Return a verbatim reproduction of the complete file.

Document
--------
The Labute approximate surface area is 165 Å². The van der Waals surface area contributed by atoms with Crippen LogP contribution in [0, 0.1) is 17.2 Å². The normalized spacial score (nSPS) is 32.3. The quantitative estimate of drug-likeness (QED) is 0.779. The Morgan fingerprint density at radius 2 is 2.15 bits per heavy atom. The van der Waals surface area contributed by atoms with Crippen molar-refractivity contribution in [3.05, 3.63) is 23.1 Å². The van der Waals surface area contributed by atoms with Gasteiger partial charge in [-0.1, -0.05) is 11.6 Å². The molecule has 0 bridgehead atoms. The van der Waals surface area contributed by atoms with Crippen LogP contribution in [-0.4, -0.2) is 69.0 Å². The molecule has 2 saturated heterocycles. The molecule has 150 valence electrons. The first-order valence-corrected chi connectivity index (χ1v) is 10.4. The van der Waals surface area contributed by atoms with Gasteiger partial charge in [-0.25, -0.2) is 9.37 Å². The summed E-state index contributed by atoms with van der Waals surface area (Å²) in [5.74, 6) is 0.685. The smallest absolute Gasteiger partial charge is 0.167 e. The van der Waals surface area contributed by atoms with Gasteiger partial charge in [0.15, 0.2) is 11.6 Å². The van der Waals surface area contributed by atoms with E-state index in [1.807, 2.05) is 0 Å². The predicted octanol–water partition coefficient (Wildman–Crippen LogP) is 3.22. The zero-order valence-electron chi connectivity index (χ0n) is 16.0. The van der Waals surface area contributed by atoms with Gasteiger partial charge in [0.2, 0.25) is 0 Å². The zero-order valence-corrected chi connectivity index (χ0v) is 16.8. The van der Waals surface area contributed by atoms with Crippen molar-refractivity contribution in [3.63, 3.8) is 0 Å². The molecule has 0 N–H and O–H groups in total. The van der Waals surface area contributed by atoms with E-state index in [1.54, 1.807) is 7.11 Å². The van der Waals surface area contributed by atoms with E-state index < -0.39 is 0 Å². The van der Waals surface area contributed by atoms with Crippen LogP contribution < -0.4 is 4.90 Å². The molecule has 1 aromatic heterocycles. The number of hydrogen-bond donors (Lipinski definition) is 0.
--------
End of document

The Labute approximate surface area is 165 Å². The van der Waals surface area contributed by atoms with Crippen LogP contribution in [0, 0.1) is 17.2 Å². The normalized spacial score (nSPS) is 32.3. The quantitative estimate of drug-likeness (QED) is 0.779. The Morgan fingerprint density at radius 2 is 2.15 bits per heavy atom. The van der Waals surface area contributed by atoms with Crippen molar-refractivity contribution in [3.05, 3.63) is 23.1 Å². The van der Waals surface area contributed by atoms with Gasteiger partial charge in [-0.1, -0.05) is 11.6 Å². The molecule has 0 bridgehead atoms. The van der Waals surface area contributed by atoms with Crippen LogP contribution in [-0.4, -0.2) is 69.0 Å². The molecule has 2 saturated heterocycles. The molecule has 150 valence electrons. The first-order valence-corrected chi connectivity index (χ1v) is 10.4. The van der Waals surface area contributed by atoms with Gasteiger partial charge in [-0.25, -0.2) is 9.37 Å². The summed E-state index contributed by atoms with van der Waals surface area (Å²) in [5.74, 6) is 0.685. The smallest absolute Gasteiger partial charge is 0.167 e. The van der Waals surface area contributed by atoms with Gasteiger partial charge in [0.15, 0.2) is 11.6 Å². The van der Waals surface area contributed by atoms with E-state index in [1.807, 2.05) is 0 Å². The predicted octanol–water partition coefficient (Wildman–Crippen LogP) is 3.22. The zero-order valence-electron chi connectivity index (χ0n) is 16.0. The van der Waals surface area contributed by atoms with Gasteiger partial charge in [0.2, 0.25) is 0 Å². The zero-order valence-corrected chi connectivity index (χ0v) is 16.8. The van der Waals surface area contributed by atoms with Crippen molar-refractivity contribution in [3.63, 3.8) is 0 Å². The molecule has 0 N–H and O–H groups in total. The van der Waals surface area contributed by atoms with E-state index in [1.54, 1.807) is 7.11 Å². The van der Waals surface area contributed by atoms with E-state index < -0.39 is 0 Å². The van der Waals surface area contributed by atoms with Crippen LogP contribution < -0.4 is 4.90 Å². The molecule has 1 aromatic heterocycles. The number of hydrogen-bond donors (Lipinski definition) is 0.